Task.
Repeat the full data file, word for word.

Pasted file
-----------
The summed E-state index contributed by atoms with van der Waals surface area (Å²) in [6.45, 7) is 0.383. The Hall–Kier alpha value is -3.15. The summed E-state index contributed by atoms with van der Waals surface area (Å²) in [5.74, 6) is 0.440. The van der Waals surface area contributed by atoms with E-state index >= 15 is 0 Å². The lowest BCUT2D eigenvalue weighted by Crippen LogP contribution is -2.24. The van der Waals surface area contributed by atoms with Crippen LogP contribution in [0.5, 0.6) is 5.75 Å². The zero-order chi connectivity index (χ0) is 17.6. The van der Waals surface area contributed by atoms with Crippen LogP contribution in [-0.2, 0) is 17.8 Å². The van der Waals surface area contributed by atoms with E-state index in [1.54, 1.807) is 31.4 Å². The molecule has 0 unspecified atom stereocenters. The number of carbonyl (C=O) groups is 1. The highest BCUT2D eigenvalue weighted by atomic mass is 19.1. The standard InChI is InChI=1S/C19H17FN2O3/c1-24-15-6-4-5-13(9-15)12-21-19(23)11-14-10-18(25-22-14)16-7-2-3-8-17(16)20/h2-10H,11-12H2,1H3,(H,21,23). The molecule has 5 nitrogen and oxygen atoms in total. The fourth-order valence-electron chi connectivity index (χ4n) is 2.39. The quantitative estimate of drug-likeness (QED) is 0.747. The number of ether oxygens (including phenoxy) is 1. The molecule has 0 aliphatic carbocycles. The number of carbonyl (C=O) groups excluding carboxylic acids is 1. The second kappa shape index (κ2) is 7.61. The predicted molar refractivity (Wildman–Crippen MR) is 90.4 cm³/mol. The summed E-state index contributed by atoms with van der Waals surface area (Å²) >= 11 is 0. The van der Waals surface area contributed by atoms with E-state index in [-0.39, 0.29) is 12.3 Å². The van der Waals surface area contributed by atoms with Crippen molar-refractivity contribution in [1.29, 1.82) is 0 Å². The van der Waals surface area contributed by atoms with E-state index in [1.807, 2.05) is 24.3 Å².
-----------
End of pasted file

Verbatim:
The summed E-state index contributed by atoms with van der Waals surface area (Å²) in [6.45, 7) is 0.383. The Hall–Kier alpha value is -3.15. The summed E-state index contributed by atoms with van der Waals surface area (Å²) in [5.74, 6) is 0.440. The van der Waals surface area contributed by atoms with E-state index >= 15 is 0 Å². The lowest BCUT2D eigenvalue weighted by Crippen LogP contribution is -2.24. The van der Waals surface area contributed by atoms with Crippen LogP contribution in [0.5, 0.6) is 5.75 Å². The zero-order chi connectivity index (χ0) is 17.6. The van der Waals surface area contributed by atoms with Crippen LogP contribution in [-0.2, 0) is 17.8 Å². The van der Waals surface area contributed by atoms with E-state index in [1.54, 1.807) is 31.4 Å². The molecule has 0 unspecified atom stereocenters. The number of carbonyl (C=O) groups is 1. The highest BCUT2D eigenvalue weighted by atomic mass is 19.1. The standard InChI is InChI=1S/C19H17FN2O3/c1-24-15-6-4-5-13(9-15)12-21-19(23)11-14-10-18(25-22-14)16-7-2-3-8-17(16)20/h2-10H,11-12H2,1H3,(H,21,23). The molecule has 5 nitrogen and oxygen atoms in total. The fourth-order valence-electron chi connectivity index (χ4n) is 2.39. The quantitative estimate of drug-likeness (QED) is 0.747. The number of ether oxygens (including phenoxy) is 1. The molecule has 0 aliphatic carbocycles. The number of carbonyl (C=O) groups excluding carboxylic acids is 1. The second kappa shape index (κ2) is 7.61. The predicted molar refractivity (Wildman–Crippen MR) is 90.4 cm³/mol. The summed E-state index contributed by atoms with van der Waals surface area (Å²) >= 11 is 0. The van der Waals surface area contributed by atoms with E-state index in [-0.39, 0.29) is 12.3 Å². The van der Waals surface area contributed by atoms with Crippen molar-refractivity contribution in [1.29, 1.82) is 0 Å². The van der Waals surface area contributed by atoms with E-state index in [1.807, 2.05) is 24.3 Å².